Meites E, Taur Y, Marino L et al (2010) Investigation of increased rates of isolation of Bacillus species. Infect Control Hosp Epidemiol 31(12):1257–1263PubMedCrossRefGoogle Scholar
  55. 55.
    Sasahara T, Hayashi S, Morisawa Y, Sakihama T, Yoshimura A, Hirai Y (2011) Bacillus cereus bacteremia outbreak due to contaminated hospital linens. Eur J Clin Microbiol Infect Dis 30(2):219–226PubMedCrossRefGoogle Scholar
  56. 56.
    Han SB, Bae EY, Lee JW et al (2013) Clinical characteristics and antimicrobial susceptibilities of viridans streptococcal bacteremia during febrile neutropenia in patients with hematologic malignancies: a comparison between adults and children. BMC Infect Dis 13:273PubMedPubMedCentralCrossRefGoogle Scholar
  57. 57.
    Tunkel AR, Sepkowitz KA (2002) Infections caused by viridans streptococci in patients with neutropenia. Clin Infect Dis 34(11):1524–1529PubMedCrossRefGoogle Scholar
  58. 58.
    Doern CD, Burnham CA (2010) It’s not easy being green: the Viridans group streptococci, with a focus on pediatric clinical manifestations. J Clin Microbiol 48(11):3829–3835PubMedPubMedCentralCrossRefGoogle Scholar
  59. 59.
    Jindai K, Strerath MS, Hess T, Safdar N (2014) Is a single positive blood culture for Enterococcus species representative of infection or contamination? Eur J Clin Microbiol Infect Dis 33(11):1995–2003PubMedCrossRefGoogle Scholar
  60. 60.
    Steinberg JP, Robichaux C, Tejedor SC, Reyes MD, Jacob JT (2013) Distribution of pathogens in central line-associated bloodstream infections among patients with and without neutropenia following chemotherapy: evidence for a proposed modification to the current surveillance definition. Infect Control Hosp Epidemiol 34(2):171–175PubMedCrossRefGoogle Scholar
  61. 61.
    Kassar R, Hachem R, Jiang Y, Chaftari AM, Raad I (2009) Management of Bacillus bacteremia: the need for catheter removal. Medicine (Baltimore) 88(5):279–283CrossRefGoogle Scholar
  62. 62.
    Garcia P, Benitez R, Lam M et al (2004) Coagulase-negative staphylococci: clinical, microbiological and molecular features to predict true bacteraemia. J Med Microbiol 53(Pt 1):67–72PubMedCrossRefGoogle Scholar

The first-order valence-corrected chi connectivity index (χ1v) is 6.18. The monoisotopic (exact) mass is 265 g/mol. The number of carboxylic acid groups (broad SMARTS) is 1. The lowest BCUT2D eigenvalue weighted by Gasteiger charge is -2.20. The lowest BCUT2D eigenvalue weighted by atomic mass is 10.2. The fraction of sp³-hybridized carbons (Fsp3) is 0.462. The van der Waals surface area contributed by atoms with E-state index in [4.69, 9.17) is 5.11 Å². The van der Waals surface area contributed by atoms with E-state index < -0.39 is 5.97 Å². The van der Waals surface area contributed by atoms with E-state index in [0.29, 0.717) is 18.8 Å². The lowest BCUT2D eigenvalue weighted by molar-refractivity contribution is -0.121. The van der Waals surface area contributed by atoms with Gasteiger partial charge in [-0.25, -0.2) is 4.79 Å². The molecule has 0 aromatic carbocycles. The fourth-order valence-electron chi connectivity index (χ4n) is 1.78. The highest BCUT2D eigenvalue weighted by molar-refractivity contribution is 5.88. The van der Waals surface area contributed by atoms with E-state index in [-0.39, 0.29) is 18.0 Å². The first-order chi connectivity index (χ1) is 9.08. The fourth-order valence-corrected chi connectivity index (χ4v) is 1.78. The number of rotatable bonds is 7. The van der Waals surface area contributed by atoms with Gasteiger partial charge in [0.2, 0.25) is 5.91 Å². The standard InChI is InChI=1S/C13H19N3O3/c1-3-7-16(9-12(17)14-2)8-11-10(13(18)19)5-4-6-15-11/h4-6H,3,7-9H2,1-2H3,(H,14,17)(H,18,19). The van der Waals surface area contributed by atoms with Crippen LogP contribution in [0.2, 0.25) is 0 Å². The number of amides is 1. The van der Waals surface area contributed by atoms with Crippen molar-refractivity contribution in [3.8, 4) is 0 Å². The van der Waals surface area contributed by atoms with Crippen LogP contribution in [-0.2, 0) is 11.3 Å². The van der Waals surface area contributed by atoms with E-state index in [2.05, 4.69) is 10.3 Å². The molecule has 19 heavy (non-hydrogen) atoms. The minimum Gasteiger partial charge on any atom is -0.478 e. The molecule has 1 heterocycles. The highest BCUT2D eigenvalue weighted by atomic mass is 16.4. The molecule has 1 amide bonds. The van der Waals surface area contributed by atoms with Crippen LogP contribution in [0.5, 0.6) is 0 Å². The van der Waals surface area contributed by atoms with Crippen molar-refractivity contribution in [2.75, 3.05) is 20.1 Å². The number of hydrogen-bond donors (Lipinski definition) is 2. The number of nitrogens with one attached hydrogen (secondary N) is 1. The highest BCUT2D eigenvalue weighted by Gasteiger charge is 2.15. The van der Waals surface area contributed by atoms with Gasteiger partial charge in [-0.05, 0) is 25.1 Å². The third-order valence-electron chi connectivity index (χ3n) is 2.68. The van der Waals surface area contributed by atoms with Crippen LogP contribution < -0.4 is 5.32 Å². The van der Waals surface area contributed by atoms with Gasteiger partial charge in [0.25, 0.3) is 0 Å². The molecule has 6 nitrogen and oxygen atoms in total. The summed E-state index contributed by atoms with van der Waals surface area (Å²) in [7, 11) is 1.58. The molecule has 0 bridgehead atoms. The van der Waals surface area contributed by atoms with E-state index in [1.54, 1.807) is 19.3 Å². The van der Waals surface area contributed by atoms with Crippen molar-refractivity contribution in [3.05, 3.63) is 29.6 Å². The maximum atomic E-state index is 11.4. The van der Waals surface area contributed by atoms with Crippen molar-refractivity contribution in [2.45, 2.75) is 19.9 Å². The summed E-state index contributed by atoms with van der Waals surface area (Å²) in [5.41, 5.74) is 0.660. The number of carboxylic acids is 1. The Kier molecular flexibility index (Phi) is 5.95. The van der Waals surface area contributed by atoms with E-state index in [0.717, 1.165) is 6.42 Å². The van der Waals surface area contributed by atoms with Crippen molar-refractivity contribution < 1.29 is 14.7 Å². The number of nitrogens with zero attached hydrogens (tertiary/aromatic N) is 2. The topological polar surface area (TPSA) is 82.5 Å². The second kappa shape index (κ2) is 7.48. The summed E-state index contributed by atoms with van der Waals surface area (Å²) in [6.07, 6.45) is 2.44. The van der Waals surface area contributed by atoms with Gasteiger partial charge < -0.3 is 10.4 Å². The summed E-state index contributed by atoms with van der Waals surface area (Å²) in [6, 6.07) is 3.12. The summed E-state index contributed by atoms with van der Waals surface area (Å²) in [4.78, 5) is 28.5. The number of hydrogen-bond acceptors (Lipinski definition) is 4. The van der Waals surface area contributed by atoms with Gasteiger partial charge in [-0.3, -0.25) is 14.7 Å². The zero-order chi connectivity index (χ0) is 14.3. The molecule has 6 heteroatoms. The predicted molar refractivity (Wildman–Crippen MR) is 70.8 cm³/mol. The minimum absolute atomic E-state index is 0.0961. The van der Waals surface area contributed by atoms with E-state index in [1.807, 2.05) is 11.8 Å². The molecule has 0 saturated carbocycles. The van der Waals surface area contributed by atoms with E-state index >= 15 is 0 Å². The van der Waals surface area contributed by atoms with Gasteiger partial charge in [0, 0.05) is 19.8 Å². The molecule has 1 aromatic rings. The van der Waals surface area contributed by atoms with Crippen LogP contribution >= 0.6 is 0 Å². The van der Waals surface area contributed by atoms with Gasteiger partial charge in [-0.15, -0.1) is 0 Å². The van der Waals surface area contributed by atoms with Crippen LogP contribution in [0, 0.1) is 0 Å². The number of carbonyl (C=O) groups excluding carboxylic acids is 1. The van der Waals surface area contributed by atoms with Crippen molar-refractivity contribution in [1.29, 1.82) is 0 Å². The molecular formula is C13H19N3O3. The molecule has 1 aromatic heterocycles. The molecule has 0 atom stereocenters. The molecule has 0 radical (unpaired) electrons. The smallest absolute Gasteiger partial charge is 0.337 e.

63. 63.
    Al Wohoush I, Rivera J, Cairo J, Hachem R, Raad I (2011) Comparing clinical and microbiological methods for the diagnosis of true bacteraemia among patients with multiple blood cultures positive for coagulase-negative staphylococci. Clin Microbiol Infect 17(4):569–571PubMedCrossRefGoogle Scholar
  64. 64.
    Senger SS, Saccozza ME, Yuce A (2007) Compatibility of pulsed-field gel electrophoresis findings and clinical criteria commonly used to distinguish between true coagulase-negative staphylococcal bacteremia and contamination. Infect Control Hosp Epidemiol 28(8):992–996PubMedCrossRefGoogle Scholar
  65. 65.
    Seo SK, Venkataraman L, DeGirolami PC, Samore MH (2000) Molecular typing of coagulase-negative staphylococci from blood cultures does not correlate with clinical criteria for true bacteremia. Am J Med 109(9):697–704PubMedCrossRefGoogle Scholar
  66. 66.
    Seybold U, Reichardt C, Halvosa JS, Blumberg HM (2009) Clonal diversity in episodes with multiple coagulase-negative Staphylococcus bloodstream isolates suggesting frequent contamination. Infection 37(3):256–260PubMedCrossRefGoogle Scholar
  67. 67.
    Favre B, Hugonnet S, Correa L, Sax H, Rohner P, Pittet D (2005) Nosocomial bacteremia: clinical significance of a single blood culture positive for coagulase-negative staphylococci. Infect Control Hosp Epidemiol 26(8):697–702PubMedCrossRefGoogle Scholar
  68. 68.
    Finkelstein R, Fusman R, Oren I, Kassis I, Hashman N (2002) Clinical and epidemiologic significance of coagulase-negative staphylococci bacteremia in a tertiary care university Israeli hospital. Am J Infect Control 30(1):21–25PubMedCrossRefGoogle Scholar
  69. 69.
    Mermel LA, Allon M, Bouza E et al (2009) Clinical practice guidelines for the diagnosis and management of intravascular catheter-related infection: 2009 update by the Infectious Diseases Society of America. Clin Infect Dis 49(1):1–45PubMedPubMedCentralCrossRefGoogle Scholar
  70. 70.
    van der Heijden YF, Miller G, Wright PW, Shepherd BE, Daniels TL, Talbot TR (2011) Clinical impact of blood cultures contaminated with coagulase-negative staphylococci at an academic medical center. Infect Control Hosp Epidemiol 32(6):623–625PubMedCrossRefGoogle Scholar
  71. 71.
    Hall KK, Lyman JA (2006) Updated review of blood culture contamination. Clin Microbiol Rev 19(4):788–802PubMedPubMedCentralCrossRefGoogle Scholar
  72. 72.
    Washer LL, Chenoweth C, Kim HW et al (2013) Blood culture contamination: a randomized trial evaluating the comparative effectiveness of 3 skin antiseptic interventions. Infect Control Hosp Epidemiol 34(1):15–21PubMedCrossRefGoogle Scholar
  73. 73.
    Weinstein MP (2003) Blood culture contamination: persisting problems and partial progress. J Clin Microbiol 41(6):2275–2278PubMedPubMedCentralCrossRefGoogle Scholar